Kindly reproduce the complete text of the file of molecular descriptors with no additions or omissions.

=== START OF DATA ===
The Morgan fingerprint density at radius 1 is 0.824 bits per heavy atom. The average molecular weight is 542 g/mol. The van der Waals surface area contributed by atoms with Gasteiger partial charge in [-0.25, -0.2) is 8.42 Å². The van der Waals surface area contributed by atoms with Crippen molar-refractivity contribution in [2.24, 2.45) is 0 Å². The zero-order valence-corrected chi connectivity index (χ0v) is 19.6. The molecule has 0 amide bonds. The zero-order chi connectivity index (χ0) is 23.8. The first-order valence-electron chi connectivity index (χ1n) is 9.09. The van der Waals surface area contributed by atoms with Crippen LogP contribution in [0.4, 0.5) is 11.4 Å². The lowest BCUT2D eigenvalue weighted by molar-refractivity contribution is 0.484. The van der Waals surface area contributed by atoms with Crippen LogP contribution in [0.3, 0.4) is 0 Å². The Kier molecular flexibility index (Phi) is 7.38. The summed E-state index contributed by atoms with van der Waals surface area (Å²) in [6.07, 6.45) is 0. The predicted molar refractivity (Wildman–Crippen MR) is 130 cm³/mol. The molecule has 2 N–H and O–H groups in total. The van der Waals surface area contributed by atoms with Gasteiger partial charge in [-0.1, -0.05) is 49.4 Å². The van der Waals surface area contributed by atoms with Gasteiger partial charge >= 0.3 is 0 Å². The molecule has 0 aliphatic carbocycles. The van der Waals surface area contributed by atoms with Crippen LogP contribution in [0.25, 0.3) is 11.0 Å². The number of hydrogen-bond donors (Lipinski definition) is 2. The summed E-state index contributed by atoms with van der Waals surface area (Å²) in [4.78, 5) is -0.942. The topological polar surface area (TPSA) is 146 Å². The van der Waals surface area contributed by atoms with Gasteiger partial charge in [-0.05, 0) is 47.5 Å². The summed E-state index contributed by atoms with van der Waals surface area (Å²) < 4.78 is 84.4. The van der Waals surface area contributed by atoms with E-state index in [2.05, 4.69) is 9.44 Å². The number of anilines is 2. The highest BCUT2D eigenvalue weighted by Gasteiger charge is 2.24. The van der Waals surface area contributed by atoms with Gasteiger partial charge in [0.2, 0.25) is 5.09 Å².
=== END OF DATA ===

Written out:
The Morgan fingerprint density at radius 1 is 0.824 bits per heavy atom. The average molecular weight is 542 g/mol. The van der Waals surface area contributed by atoms with Gasteiger partial charge in [-0.25, -0.2) is 8.42 Å². The van der Waals surface area contributed by atoms with Crippen molar-refractivity contribution in [2.24, 2.45) is 0 Å². The zero-order valence-corrected chi connectivity index (χ0v) is 19.6. The molecule has 0 amide bonds. The zero-order chi connectivity index (χ0) is 23.8. The first-order valence-electron chi connectivity index (χ1n) is 9.09. The van der Waals surface area contributed by atoms with Crippen LogP contribution in [0.4, 0.5) is 11.4 Å². The lowest BCUT2D eigenvalue weighted by molar-refractivity contribution is 0.484. The van der Waals surface area contributed by atoms with Crippen LogP contribution in [0.3, 0.4) is 0 Å². The Kier molecular flexibility index (Phi) is 7.38. The summed E-state index contributed by atoms with van der Waals surface area (Å²) in [6.07, 6.45) is 0. The predicted molar refractivity (Wildman–Crippen MR) is 130 cm³/mol. The molecule has 2 N–H and O–H groups in total. The van der Waals surface area contributed by atoms with Gasteiger partial charge in [-0.1, -0.05) is 49.4 Å². The van der Waals surface area contributed by atoms with Gasteiger partial charge >= 0.3 is 0 Å². The molecule has 0 aliphatic carbocycles. The van der Waals surface area contributed by atoms with Crippen LogP contribution in [0.25, 0.3) is 11.0 Å². The number of hydrogen-bond donors (Lipinski definition) is 2. The summed E-state index contributed by atoms with van der Waals surface area (Å²) in [4.78, 5) is -0.942. The topological polar surface area (TPSA) is 146 Å². The van der Waals surface area contributed by atoms with Gasteiger partial charge in [-0.05, 0) is 47.5 Å². The summed E-state index contributed by atoms with van der Waals surface area (Å²) < 4.78 is 84.4. The van der Waals surface area contributed by atoms with E-state index in [2.05, 4.69) is 9.44 Å². The number of anilines is 2. The highest BCUT2D eigenvalue weighted by Gasteiger charge is 2.24. The van der Waals surface area contributed by atoms with Gasteiger partial charge in [0.2, 0.25) is 5.09 Å².